Monday, September 9, 2013


As I mentioned in my last post I qualified and accepted a spot to "Race Across the Sky" at the Leadville Trail 100 MTB race last year at the Tahoe Trail 100.  This would be by far the longest my ass had ever spent on a bike saddle and to say that I was just a little bit nervous about the whole thing would be an understatement.  Thankfully I had a good crew here in Tucson sharing in the whole experience to train and bounce ideas off of and even better my coach Jimmy Riccitello had done the race himself in 2011.  (and yes I did kick his butt!!!) Paul Thomas introduced me to the secret Leadville training grounds, otherwise know as the backside of Kitt Peak and more than a few days A WEEK were spent climbing Mt Lemmon.  I was really set on approaching the race with no expectations but had in the back of my mind set out two goals of getting under the 9hrs mark for the "big buckle" and finishing top 10 overall for the women.  

Backside of Kitt Peak
For those of you not familiar with the race here are the stats :0-  
  • 100 mile out and back course (which actually means 103.3miles)
  • Starting Elevation 10,152 FT, Low Point 9,200FT, High Point 12,424FT (ouch!!)
  • 12,612FT of Elevation Gain (hey, why not)
  • Over 1,500 people on the start line - 1,375 Finishers

Extra long training days in Tucson in the middle of summer also posed a bit of a problem, and some serious suffering.  My big training block heading into the race consisted of 3 mid-week rides (3,4, and 5hrs) then two big ones on the weekend, with a couple of short swim and runs thrown in just for good measure!! The solution to the heat issue was to get in a couple of hours around town then start climbing up the Mountain hopefully before you melted.  Sunday was reserved for Kitt Peak reps (one road, one dirt, one road).  There were a couple of days when I physically couldn't digest enough fluid to keep me hydrated, my last long ride ended with me spending the next 14hrs in bed.  But overall I truly enjoyed the training and best of all my body responded really well to it.  I felt stronger and stronger every week and did my last long session on Kitt Peak 2 weeks out knowing I had done everything I could to be ready to race.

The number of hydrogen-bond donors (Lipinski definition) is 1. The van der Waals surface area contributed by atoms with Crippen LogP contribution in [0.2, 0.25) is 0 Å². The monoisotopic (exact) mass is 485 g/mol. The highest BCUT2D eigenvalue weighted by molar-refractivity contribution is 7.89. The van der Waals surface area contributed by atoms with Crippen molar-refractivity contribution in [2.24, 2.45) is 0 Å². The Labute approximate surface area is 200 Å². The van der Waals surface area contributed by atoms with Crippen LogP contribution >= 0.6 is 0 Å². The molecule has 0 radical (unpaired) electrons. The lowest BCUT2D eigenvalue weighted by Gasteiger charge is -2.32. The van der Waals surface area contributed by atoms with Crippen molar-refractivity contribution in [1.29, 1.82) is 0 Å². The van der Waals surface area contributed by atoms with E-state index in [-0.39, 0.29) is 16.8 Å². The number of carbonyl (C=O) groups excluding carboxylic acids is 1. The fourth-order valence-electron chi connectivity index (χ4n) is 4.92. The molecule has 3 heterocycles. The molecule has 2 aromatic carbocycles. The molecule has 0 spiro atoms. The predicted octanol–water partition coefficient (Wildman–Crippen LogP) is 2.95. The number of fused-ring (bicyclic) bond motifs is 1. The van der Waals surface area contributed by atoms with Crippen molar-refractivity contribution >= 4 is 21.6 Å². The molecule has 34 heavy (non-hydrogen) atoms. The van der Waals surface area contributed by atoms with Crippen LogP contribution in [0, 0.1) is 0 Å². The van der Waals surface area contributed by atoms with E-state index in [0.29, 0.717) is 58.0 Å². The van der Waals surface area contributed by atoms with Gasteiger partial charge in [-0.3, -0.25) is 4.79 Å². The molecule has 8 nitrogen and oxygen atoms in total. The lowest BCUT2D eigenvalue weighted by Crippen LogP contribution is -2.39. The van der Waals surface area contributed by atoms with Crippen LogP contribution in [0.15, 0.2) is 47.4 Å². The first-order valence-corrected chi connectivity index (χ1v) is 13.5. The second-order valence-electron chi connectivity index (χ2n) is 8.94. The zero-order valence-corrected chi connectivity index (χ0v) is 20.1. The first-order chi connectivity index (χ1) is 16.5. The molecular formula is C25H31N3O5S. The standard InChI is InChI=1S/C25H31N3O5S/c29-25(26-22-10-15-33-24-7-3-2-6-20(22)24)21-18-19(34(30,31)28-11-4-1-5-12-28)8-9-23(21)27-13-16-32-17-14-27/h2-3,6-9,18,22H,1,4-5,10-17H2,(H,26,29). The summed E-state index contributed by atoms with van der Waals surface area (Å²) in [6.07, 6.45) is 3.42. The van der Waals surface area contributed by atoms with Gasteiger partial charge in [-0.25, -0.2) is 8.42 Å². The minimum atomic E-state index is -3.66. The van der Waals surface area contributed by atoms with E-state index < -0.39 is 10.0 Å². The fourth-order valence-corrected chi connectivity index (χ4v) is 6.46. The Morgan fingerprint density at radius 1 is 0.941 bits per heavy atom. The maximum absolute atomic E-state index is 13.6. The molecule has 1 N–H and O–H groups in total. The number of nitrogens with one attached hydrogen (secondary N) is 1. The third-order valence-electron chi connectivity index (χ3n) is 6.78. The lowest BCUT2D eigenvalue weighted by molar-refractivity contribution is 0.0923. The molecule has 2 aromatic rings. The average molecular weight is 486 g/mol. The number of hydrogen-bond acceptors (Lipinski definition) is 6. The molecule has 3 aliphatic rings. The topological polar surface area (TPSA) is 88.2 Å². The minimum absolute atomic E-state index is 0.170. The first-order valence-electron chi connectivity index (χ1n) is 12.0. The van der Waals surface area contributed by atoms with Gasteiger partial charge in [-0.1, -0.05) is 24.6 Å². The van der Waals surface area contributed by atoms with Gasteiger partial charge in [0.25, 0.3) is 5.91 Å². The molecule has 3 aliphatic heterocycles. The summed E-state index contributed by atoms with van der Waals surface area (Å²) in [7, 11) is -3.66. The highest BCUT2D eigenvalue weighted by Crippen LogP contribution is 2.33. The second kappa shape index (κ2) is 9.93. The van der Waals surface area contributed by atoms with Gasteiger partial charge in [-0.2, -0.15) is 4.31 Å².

Winter Park 
Exactly one week out I packed up the little Echo and headed UP.  Shelby Katz saved the day and offered her condo in Winter Park, CO to be my training base for the week so I could get used to the altitude as best as possible.  For me day 3 and 4 at altitude are death days and having put so much time and effort into training I didn't want to throw it away race day feeling like complete crap.  Winter Park was perfect with a elevation just above 9,000ft, lots of awesome singletrack and close enough to Leadville to get in a couple of pre-rides during the week.  Having ridden the climb up Columbine a couple of years ago with the infamous Mr. and Mrs. Smith, yes I actually blame Jenny for planting the seed that eventually lead to me racing Leadville, I didn't feel the need to do it again.  (Jenny did redeem herself by providing amazing insider prep information and race day sherpa services;)  Thanks Jenny!!) I split up the rest of the course in half and enjoyed two pretty magical solo days out on my bike, soaking up the spectacular views.  

Turquoise Lake from the start of the Sugarloaf Climb
Looking back over Twin Lakes
Twin Lakes looking up at the Columbine Climb
The weather all week was dramatic and stormy with dry mornings and scattered afternoon rains.  The result was perfect conditions!! The rest of the T-Town crew rolled into town Wednesday and Thursday and soon enough it was Friday and we were all nervously going over our gear, nutrition strategies, and feed bags.  It just wouldn't be a race weekend without something going wrong and thus a huge shout out and thank you to Absolute Bikes in town from Salida who spent a couple of hours Friday morning fixing a loose cassette and bent derailleur hanger!!

Race morning was an early one with a 6:30 start time.  George Varhola and I were both in the Silver Corral and headed over to the start just after 5:00am to get well positioned.  I was feeling good, a bit nervous but still relaxed.  The start ended up being so mellow I had to laugh at all the pre-race anxiety I had over the roll-out.   Everyone was super chill and gave each other plenty of space, I love mountain bikers.  I held my position and used the riders around me to control my pace even though my legs were jumping to go faster!!

George and I on the start line
The one and only PT leading the charge